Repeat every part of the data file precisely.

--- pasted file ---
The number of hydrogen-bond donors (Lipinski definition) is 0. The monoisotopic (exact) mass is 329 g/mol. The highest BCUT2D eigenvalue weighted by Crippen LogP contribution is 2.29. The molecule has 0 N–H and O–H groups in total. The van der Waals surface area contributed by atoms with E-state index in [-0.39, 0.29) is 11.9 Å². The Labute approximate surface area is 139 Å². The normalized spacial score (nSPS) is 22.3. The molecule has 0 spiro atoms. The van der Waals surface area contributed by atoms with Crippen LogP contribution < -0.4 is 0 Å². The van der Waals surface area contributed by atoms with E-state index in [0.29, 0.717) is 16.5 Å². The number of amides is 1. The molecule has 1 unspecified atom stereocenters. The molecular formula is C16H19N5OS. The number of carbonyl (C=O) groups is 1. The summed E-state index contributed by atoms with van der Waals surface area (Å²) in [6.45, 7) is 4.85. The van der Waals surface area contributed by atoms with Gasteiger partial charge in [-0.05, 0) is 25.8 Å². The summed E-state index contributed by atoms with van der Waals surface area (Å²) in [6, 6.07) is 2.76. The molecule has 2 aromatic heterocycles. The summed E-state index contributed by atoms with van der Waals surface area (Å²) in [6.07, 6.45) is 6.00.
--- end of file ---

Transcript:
The number of hydrogen-bond donors (Lipinski definition) is 0. The monoisotopic (exact) mass is 329 g/mol. The highest BCUT2D eigenvalue weighted by Crippen LogP contribution is 2.29. The molecule has 0 N–H and O–H groups in total. The van der Waals surface area contributed by atoms with E-state index in [-0.39, 0.29) is 11.9 Å². The Labute approximate surface area is 139 Å². The normalized spacial score (nSPS) is 22.3. The molecule has 0 spiro atoms. The van der Waals surface area contributed by atoms with Crippen LogP contribution < -0.4 is 0 Å². The van der Waals surface area contributed by atoms with E-state index in [0.29, 0.717) is 16.5 Å². The number of amides is 1. The molecule has 1 unspecified atom stereocenters. The molecular formula is C16H19N5OS. The number of carbonyl (C=O) groups is 1. The summed E-state index contributed by atoms with van der Waals surface area (Å²) in [6.45, 7) is 4.85. The van der Waals surface area contributed by atoms with Gasteiger partial charge in [-0.05, 0) is 25.8 Å². The summed E-state index contributed by atoms with van der Waals surface area (Å²) in [6, 6.07) is 2.76. The molecule has 2 aromatic heterocycles. The summed E-state index contributed by atoms with van der Waals surface area (Å²) in [6.07, 6.45) is 6.00.